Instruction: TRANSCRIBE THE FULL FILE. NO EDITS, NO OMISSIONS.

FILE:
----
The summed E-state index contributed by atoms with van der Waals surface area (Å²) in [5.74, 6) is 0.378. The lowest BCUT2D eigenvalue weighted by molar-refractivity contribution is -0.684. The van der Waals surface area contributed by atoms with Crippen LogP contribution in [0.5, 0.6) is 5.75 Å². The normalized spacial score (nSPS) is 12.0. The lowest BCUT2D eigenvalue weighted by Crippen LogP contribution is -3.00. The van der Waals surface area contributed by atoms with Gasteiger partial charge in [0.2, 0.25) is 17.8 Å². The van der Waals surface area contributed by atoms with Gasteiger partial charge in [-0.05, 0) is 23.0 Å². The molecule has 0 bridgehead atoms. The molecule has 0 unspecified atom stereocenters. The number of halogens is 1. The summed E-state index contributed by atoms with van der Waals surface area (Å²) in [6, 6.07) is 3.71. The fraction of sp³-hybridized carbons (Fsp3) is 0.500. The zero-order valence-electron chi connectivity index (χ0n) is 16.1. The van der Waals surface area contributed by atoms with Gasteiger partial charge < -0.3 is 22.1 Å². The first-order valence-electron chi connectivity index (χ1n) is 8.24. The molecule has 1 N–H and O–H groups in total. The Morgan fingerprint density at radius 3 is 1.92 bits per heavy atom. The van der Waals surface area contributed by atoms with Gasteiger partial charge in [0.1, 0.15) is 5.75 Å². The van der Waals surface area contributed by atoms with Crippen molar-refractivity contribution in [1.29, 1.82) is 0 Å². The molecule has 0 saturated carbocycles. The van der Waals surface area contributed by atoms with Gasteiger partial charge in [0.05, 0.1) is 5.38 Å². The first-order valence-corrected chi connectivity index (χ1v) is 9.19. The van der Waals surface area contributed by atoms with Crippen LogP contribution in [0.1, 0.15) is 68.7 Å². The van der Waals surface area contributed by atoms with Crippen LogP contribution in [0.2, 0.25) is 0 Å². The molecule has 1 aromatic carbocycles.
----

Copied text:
The summed E-state index contributed by atoms with van der Waals surface area (Å²) in [5.74, 6) is 0.378. The lowest BCUT2D eigenvalue weighted by molar-refractivity contribution is -0.684. The van der Waals surface area contributed by atoms with Crippen LogP contribution in [0.5, 0.6) is 5.75 Å². The normalized spacial score (nSPS) is 12.0. The lowest BCUT2D eigenvalue weighted by Crippen LogP contribution is -3.00. The van der Waals surface area contributed by atoms with Gasteiger partial charge in [0.2, 0.25) is 17.8 Å². The van der Waals surface area contributed by atoms with Gasteiger partial charge in [-0.05, 0) is 23.0 Å². The molecule has 0 bridgehead atoms. The molecule has 0 unspecified atom stereocenters. The number of halogens is 1. The summed E-state index contributed by atoms with van der Waals surface area (Å²) in [6, 6.07) is 3.71. The fraction of sp³-hybridized carbons (Fsp3) is 0.500. The zero-order valence-electron chi connectivity index (χ0n) is 16.1. The van der Waals surface area contributed by atoms with Gasteiger partial charge < -0.3 is 22.1 Å². The first-order valence-electron chi connectivity index (χ1n) is 8.24. The molecule has 1 N–H and O–H groups in total. The Morgan fingerprint density at radius 3 is 1.92 bits per heavy atom. The van der Waals surface area contributed by atoms with Gasteiger partial charge in [0.1, 0.15) is 5.75 Å². The van der Waals surface area contributed by atoms with Crippen molar-refractivity contribution in [1.29, 1.82) is 0 Å². The molecule has 0 saturated carbocycles. The van der Waals surface area contributed by atoms with Gasteiger partial charge in [0.05, 0.1) is 5.38 Å². The first-order valence-corrected chi connectivity index (χ1v) is 9.19. The van der Waals surface area contributed by atoms with Crippen LogP contribution in [0.1, 0.15) is 68.7 Å². The van der Waals surface area contributed by atoms with Crippen LogP contribution in [0.2, 0.25) is 0 Å². The molecule has 1 aromatic carbocycles.